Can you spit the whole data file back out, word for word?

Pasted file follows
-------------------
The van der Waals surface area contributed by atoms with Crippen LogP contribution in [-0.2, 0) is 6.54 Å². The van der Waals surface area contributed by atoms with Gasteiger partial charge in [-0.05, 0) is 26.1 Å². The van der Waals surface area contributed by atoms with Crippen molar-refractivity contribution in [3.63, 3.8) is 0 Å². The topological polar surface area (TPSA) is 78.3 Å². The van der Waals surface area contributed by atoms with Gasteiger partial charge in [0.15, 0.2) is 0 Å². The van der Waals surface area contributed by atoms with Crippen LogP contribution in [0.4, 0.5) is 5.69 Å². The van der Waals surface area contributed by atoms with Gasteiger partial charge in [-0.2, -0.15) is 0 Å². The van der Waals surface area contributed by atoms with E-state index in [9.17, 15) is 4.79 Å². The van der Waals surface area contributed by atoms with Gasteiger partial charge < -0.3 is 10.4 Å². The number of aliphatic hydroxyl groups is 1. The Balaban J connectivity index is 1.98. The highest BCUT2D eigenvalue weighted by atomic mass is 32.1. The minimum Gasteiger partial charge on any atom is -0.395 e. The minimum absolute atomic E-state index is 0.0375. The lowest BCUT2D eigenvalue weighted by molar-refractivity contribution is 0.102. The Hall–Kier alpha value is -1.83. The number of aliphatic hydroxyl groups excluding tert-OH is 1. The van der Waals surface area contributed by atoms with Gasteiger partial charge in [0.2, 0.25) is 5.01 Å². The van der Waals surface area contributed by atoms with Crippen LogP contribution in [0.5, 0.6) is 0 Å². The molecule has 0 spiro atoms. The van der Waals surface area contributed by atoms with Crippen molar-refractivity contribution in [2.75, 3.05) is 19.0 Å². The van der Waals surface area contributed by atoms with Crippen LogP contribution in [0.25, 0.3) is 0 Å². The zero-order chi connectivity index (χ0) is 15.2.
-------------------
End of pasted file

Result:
The van der Waals surface area contributed by atoms with Crippen LogP contribution in [-0.2, 0) is 6.54 Å². The van der Waals surface area contributed by atoms with Gasteiger partial charge in [-0.05, 0) is 26.1 Å². The van der Waals surface area contributed by atoms with Crippen molar-refractivity contribution in [3.63, 3.8) is 0 Å². The topological polar surface area (TPSA) is 78.3 Å². The van der Waals surface area contributed by atoms with Gasteiger partial charge in [0.15, 0.2) is 0 Å². The van der Waals surface area contributed by atoms with Crippen LogP contribution in [0.4, 0.5) is 5.69 Å². The van der Waals surface area contributed by atoms with Gasteiger partial charge in [-0.2, -0.15) is 0 Å². The van der Waals surface area contributed by atoms with E-state index in [9.17, 15) is 4.79 Å². The van der Waals surface area contributed by atoms with Gasteiger partial charge < -0.3 is 10.4 Å². The number of aliphatic hydroxyl groups is 1. The Balaban J connectivity index is 1.98. The highest BCUT2D eigenvalue weighted by atomic mass is 32.1. The minimum Gasteiger partial charge on any atom is -0.395 e. The minimum absolute atomic E-state index is 0.0375. The lowest BCUT2D eigenvalue weighted by molar-refractivity contribution is 0.102. The Hall–Kier alpha value is -1.83. The number of aliphatic hydroxyl groups excluding tert-OH is 1. The van der Waals surface area contributed by atoms with Gasteiger partial charge in [0.2, 0.25) is 5.01 Å². The van der Waals surface area contributed by atoms with Crippen LogP contribution in [0.5, 0.6) is 0 Å². The molecule has 0 spiro atoms. The van der Waals surface area contributed by atoms with Crippen molar-refractivity contribution in [2.75, 3.05) is 19.0 Å². The van der Waals surface area contributed by atoms with Crippen LogP contribution in [0.25, 0.3) is 0 Å². The zero-order chi connectivity index (χ0) is 15.2.